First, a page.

A lady from a countryside village felt that she was the subject of medical negligence. She approached a lawyer in the “big city”. Some six month after the procedure was performed, the medical practitioner was served papers for a claim of R 2 mil for negligence. He was insured and handed the claim to his insurer who decided to oppose the case.
Some 18 month later the case was heard in the high court. The judge finds the medical practitioner guilty and was ordered to pay R 1 mil.
The insurance company was not happy and took the matter on appeal. Some two years later the matter was heard in the appeal court. A bench of five judges found that the medical practitioner was not guilty of negligence due to some underlying problems the patient had not disclosed prior to the procedure being performed.
This claim of negligence has caused the following serious problems:
The claimant was faced with a huge legal bill that she had to pay.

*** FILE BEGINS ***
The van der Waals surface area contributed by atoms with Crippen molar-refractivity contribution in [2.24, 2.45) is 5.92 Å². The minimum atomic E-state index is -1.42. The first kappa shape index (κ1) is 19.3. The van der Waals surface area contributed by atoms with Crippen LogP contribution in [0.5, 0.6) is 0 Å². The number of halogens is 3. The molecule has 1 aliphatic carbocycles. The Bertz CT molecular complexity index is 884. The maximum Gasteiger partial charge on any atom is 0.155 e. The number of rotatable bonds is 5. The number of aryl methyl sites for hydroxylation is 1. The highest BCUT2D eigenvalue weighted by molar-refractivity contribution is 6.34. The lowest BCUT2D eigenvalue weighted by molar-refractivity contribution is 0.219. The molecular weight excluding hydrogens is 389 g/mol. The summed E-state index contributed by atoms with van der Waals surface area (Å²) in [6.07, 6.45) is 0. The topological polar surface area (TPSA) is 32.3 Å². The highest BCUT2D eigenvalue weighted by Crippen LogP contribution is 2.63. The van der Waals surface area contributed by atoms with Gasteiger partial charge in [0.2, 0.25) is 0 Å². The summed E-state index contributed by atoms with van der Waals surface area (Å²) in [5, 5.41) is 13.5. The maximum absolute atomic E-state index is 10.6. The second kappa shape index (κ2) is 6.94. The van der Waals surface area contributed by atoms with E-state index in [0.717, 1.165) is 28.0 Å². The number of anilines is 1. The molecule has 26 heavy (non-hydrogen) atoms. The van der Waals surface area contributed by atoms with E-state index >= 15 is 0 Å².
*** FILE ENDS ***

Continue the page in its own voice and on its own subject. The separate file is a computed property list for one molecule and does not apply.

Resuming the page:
The reputation of the medical practitioner was dented (it took some 4 years of legal processes before his name was cleared).
Had the matter been referred for mediation, the matter could have been finalized within weeks rather than 4 years. The medical practitioner could have offered the patient a second opinion free of charge and if further surgery were required, it would have been at his expense.
Mediation is a confidential process thus preventing the matter going public. The reputation of the medical practitioner would not have been negatively affected.
Mediation is thus a win – win situation, a situation we all need to strive towards when in dispute with another party.